Craving: an intense, urgent, or abnormal desire or longing.
A dieter's worst nightmare.
In the conventional dieting wisdom, cravings are inevitable. After all, the very act of restricting a food triggers cravings for it. A paradox, wrapped in a tortilla.
If you read any diet support group's board, you'll notice a curious language has developed around cravings. In this language, the self is passive, and the body is the actor. Cravings are something to which our bodies subject us. "My body craves" this. "My body craves" that. I "listened to" my body and "gave in to" the craving.
The language of craving sets up a dichotomy between our bodies and our selves. It subtly shifts responsibility for our dietary choices onto the body. The body becomes the evil and uncontrollable twin to our true selves, a comic-book villain whose only goal is to thwart our dreams of slenderness.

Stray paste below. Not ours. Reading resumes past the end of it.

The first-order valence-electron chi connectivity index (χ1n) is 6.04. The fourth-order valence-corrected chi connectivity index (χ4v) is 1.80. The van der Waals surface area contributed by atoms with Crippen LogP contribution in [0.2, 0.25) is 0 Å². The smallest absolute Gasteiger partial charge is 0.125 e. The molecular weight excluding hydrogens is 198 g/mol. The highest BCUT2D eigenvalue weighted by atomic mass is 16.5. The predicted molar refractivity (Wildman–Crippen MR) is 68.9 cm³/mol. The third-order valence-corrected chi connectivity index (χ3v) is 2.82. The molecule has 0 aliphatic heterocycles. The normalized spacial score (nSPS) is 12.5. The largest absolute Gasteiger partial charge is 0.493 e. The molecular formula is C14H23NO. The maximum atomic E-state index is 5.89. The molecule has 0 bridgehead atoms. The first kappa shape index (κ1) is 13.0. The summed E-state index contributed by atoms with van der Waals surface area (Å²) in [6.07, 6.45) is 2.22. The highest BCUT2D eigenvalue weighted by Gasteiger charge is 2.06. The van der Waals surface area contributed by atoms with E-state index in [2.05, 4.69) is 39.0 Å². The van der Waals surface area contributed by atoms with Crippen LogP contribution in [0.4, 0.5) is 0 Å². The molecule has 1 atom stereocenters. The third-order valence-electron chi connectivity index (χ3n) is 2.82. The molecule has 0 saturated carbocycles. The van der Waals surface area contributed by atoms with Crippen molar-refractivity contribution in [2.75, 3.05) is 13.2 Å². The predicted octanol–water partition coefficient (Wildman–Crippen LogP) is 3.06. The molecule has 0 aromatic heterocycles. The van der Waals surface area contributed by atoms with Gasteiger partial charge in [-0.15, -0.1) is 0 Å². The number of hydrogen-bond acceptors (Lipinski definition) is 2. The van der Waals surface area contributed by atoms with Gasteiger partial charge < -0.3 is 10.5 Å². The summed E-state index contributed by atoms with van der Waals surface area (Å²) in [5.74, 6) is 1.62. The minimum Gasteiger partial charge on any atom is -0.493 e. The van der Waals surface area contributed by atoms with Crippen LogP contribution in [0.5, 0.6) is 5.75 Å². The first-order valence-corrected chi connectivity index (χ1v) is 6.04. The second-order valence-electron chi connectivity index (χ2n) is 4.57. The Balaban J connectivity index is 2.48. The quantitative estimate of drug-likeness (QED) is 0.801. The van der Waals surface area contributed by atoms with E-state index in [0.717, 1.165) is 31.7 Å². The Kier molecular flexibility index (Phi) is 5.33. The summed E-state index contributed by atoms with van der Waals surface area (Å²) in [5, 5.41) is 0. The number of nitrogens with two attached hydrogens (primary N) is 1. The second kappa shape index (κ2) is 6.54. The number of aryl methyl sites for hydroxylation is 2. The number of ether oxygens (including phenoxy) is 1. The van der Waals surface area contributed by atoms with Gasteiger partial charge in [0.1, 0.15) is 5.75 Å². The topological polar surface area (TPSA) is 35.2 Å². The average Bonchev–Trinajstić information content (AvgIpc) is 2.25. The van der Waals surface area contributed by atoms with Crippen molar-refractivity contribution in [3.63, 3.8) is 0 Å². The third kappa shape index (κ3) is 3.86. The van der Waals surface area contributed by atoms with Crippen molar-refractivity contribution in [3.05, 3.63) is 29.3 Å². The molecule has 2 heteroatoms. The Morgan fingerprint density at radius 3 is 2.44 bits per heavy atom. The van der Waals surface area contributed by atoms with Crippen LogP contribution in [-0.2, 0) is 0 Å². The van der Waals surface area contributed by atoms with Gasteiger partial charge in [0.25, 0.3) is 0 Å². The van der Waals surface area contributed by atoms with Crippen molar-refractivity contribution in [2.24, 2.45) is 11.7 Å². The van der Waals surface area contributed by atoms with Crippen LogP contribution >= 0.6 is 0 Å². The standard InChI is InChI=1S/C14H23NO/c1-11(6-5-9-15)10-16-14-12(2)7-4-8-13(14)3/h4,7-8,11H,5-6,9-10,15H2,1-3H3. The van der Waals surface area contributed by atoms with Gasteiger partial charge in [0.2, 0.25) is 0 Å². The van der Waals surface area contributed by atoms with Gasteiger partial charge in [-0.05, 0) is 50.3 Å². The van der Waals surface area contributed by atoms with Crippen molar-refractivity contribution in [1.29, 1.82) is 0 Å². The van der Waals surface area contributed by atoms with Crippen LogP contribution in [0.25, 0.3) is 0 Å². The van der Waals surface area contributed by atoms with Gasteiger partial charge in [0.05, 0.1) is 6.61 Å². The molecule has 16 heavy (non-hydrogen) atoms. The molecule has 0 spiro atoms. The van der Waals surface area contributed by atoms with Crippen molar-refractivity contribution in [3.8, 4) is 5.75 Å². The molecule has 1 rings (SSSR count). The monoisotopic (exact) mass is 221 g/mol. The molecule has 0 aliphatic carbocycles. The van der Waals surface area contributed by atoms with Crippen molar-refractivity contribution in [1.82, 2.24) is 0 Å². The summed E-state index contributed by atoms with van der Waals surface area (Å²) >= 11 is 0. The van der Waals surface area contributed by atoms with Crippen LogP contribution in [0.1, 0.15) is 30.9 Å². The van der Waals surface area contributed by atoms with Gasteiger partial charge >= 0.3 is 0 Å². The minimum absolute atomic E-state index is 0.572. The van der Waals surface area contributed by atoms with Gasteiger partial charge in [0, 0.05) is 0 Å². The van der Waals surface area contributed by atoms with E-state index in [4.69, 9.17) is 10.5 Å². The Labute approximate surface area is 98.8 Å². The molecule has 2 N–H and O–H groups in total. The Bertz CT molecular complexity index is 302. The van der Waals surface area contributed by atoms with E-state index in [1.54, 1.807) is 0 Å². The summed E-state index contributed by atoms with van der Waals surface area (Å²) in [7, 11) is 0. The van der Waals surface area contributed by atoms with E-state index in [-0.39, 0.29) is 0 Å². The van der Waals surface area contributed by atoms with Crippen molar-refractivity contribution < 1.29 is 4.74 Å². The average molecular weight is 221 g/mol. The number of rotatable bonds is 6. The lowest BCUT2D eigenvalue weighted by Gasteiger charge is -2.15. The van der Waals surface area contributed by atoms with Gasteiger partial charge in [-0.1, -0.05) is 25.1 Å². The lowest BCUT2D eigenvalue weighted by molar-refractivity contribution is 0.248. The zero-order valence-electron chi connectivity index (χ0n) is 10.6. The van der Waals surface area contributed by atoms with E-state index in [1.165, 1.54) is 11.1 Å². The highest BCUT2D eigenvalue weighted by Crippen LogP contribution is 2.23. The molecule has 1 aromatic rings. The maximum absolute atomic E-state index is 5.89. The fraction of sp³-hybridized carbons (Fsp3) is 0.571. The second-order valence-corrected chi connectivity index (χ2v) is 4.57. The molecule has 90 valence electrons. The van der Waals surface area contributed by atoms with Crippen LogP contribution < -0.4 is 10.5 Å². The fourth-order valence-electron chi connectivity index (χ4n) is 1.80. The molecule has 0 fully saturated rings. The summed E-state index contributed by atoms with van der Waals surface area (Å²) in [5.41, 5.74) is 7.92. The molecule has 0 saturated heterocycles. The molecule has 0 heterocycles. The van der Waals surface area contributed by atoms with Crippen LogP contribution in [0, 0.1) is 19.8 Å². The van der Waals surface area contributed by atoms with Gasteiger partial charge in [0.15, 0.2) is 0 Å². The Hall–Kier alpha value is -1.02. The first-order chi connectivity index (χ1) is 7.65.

But, this dichotomy is completely false. Our bodies are ourselves. (Hmm, "Our bodies, Ourselves." Great title for a book. Oh, wait, it IS a book...) Eating shouldn't be the locus of an ongoing battle between good self and evil body, struggling against each other to control what goes into our mouths.
And, it makes no sense to blame our bodies for poor food choices. After all, we don't typically blame our bodies for other ill-advised acts. Imagine, if you will, that you are pulled over for speeding. Try talking your way out of a ticket by saying, "I swear, officer, I was trying to follow the traffic laws, but my body was craving speed so I gave in. Just this once."
Good luck with that.
Next time: dealing with cravings, and why "cheat days" can be counterproductive